Notion Formulas 2.0 Deep Dives: Sorting

When Notion shipped Formulas 2.0, it included support for Lists (or Arrays in programming parlance). One of the functions included for working with lists is the sort function. Unlike JavaScript’s sort function, Notion’s sort initially only sorted the list in a very specific way.

					[3, 1, 2].sort()  /* => [1, 2, 3] */


The rules for sorting in Notion are a bit complex, but here’s the general gist (note that this definitely differs from how things are sorted in JavaScript!):

  • Smaller numbers will come before larger ones
  • Earlier dates will come before later ones
  • In general strings are sorted alphabetically, but there are some confusing rules here (see a couple examples below)

"[A-Z]" (uppercase) comes after "[a-z]" (lowercase), in alphabetical order.

This one’s a bit confusing. Here’s an example to showcase:

					["B", "A", "b", "a"].sort()  /* => ["a", "A", "b", "B"] */

If you’re coming from JavaScript, this is going to seem a bit off to you. Here’s the same call in JavaScript. Note the difference:

					["B", "A", "b", "a"].sort()  /* => ['A', 'B', 'a', 'b'] */

In Notion “a’s” come before “b’s”, no matter the case. In JavaScript, uppers come before lowers. You can imagine how this might bite you in the bum if you’re a .js dev and expecting similar in Notion.

"0" (the string representation of the number 0) is treated as a number:

					["a", "B", "0", "A", 1, 2].sort() /* => ["0", 1, 2, "a", "A", "B"]

If you mix property types, you may have some pretty unexpected results with sorting. I think some of these behaviours may be bugs, so heads up! In general you mostly want to only sort lists of the same type (numbers only or letters only).

Since by default the lists were sorted by the above rules, this meant that in order to sort a list in the opposite direction, we had to do something like this:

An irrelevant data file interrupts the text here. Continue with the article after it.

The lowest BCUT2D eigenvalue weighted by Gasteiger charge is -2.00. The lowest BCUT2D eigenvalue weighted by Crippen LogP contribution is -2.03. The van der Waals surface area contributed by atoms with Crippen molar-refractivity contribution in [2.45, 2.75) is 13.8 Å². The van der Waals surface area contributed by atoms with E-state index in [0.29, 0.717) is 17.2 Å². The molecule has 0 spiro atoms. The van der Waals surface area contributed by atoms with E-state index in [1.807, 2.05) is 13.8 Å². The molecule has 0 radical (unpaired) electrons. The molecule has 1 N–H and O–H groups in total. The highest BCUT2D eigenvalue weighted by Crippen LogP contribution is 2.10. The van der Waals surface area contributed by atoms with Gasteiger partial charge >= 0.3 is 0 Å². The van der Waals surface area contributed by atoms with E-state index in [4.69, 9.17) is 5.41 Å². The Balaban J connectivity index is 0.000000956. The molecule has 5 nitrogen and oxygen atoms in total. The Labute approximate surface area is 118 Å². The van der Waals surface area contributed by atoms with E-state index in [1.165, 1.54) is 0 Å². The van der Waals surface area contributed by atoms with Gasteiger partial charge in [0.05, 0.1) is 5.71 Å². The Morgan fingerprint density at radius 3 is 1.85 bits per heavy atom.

[3, 1, 2].sort().reverse()  /* => [3, 2, 1] */

However, as of early December, you can now use an expression passed to sort to modify your sorting. In this case, sort receives what’s referred to as the “current context” which is an expression in which you can utilize two variables:

  1. current — the current item being iterated over in the list
  2. index — the index of the item being iterated over in the list starting from 0 and counting up 

The code inside the () will be run on each item in the list, meaning that, in the following example, current will be first 3, then 1, and finally, 2.

					[3, 1, 2].sort(current * -1) /* [3, 2, 1] */


In the above example, we’re multiplying each item in the list by -1, and that return value is what is used to compare and sort the original list. In effect, this means that the resulting list is sorted in descending order.

Sorting Relations

Originally, when sort was used with a relation property (which also happen to be lists), the relation would be sorted alphabetically using the primary Name field of the page as comparison. But what if you wanted to sort by a property defined on the relation?

Early on, the Notion community figured out a way to work around this. You can see an early example of this I worked on with Thomas Frank in this Sort by Relation property solve. He’s since iterated on this example to a wild conclusion, but here’s the original simple example that sorts the related Videos related to a Channel page by a Views property defined on the Videos database.